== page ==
Murderball in the Classroom: Students, Sport, and the Perspectives of Social Science

By Matthew A. McNiece.

Published by The Sport Collection

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Article: Print $US10.00
Article: Electronic $US5.00

More so than perhaps any “sports movie” in recent history, Murderball explodes our narrow cultural definitions of all manner of things deeply tied to the study of sport: game, athlete, masculinity, virility, strength, competitiveness, and success. Since its release in 2005, this quad rugby documentary has proven its utility in the scholarly realm, serving as an audio-visual text for academic discussions ranging from self-identity to social rhetoric. When my dean accepted a proposal for a special studies upper-level history course, Sports in Contemporary American Culture, Murderball instantly became a cornerstone of the curriculum. The course’s pedagogical and theoretical orientation betrays my own roots — especially in the innovative Master of Arts Program in the Social Sciences at the University of Chicago. Thus, we investigate sports’ role in the creation of modern U.S. culture with the foundational argument that nine distinct “perspectives” inform the social sciences, including Historical Narrative (Ranke), Rational Choice (Smith, Bentham), Marxism, Functionalism (Durkheim), and Cultural Hermeneutics (Geertz, Turner). This paper examines undergraduate students’ application of these perspectives to Murderball-as-text, and how it challenges or alters their assumptions about the social scientific study of sport and culture. It emphasizes the criticality of studying this nexus not just as fans, nor even as general scholars, but moreover as social scientists. Such an approach is, like Murderball itself, equal parts challenging, provocative, and, ultimately, satisfying.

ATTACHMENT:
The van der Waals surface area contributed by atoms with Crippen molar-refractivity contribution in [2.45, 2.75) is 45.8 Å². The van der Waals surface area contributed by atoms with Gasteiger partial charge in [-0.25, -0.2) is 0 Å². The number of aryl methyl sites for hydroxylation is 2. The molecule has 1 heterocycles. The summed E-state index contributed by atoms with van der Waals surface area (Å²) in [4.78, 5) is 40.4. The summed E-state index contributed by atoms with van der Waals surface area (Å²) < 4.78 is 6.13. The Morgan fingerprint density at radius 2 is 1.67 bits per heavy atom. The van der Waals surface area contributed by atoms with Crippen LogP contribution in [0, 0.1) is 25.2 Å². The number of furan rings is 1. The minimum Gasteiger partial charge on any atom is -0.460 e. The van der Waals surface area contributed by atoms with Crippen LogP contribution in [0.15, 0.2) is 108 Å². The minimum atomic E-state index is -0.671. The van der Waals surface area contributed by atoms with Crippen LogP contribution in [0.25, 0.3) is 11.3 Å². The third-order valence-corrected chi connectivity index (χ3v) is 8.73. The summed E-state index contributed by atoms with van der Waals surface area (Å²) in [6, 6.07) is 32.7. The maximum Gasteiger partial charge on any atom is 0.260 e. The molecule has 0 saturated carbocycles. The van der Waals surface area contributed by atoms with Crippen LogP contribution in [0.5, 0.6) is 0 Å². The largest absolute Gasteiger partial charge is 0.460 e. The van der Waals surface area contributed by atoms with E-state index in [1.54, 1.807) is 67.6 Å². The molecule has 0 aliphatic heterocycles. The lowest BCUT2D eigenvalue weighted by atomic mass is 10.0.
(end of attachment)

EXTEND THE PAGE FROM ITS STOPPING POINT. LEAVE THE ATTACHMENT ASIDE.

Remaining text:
Keywords: Murderball, Teaching Murderball, Social Sciences, Social Science Perspectives, Sport and Culture, Historical Narrative, Rational Choice, Psychoanalysis, Marxism, Symbolic Interactionism, Structural Functionalism, Modernization, Cultural Hermeneutics, Linguistic Structuralism, Structuralism

The International Journal of Sport and Society, Volume 1, Issue 2, pp.171-182. Article: Print (Spiral Bound). Article: Electronic (PDF File; 615.896KB).

Dr. Matthew A. McNiece

Assistant Professor of History and Political Science, Department of History and Political Science, Howard Payne University, Brownwood, TX, USA

I am pleased to now teach in the honors program that began my interest in interdisciplinary scholarship. I earned a BS in history and the Academy of Freedom honors program of Howard Payne University in 2003, followed by an MA in the Social Sciences from the University of Chicago in 2004. In Texas Christian University’s Ph.D. program, I was named Green Fellow for 2005-06 and earned the Outstanding Graduate Research Award for 2006-07. In 2008, I earned the Ph.D. in Contemporary U.S. History. My dissertation, titled “Un-Americans and Anti-Communists: The Rhetorical Battle to Define Twentieth-Century America,” explores the political and social rhetoric of domestic anticommunism as the key to defining and defending one’s legitimacy throughout that era. I have published numerous entries in ABC-Clio’s Encyclopedias of World War I and World War II, and co-authored (with Dr. Justin D. Murphy) Military Aircraft, 1919-1945 (pub., 2009) for the Weapons and Warfare Series. Since 2007, I have served as an Assistant Professor of History and Political Science at HPU, and as the Burress Chair of American History since 2009. Teaching and research interests include sport, rhetorical politics, and various facets of contemporary U.S. culture.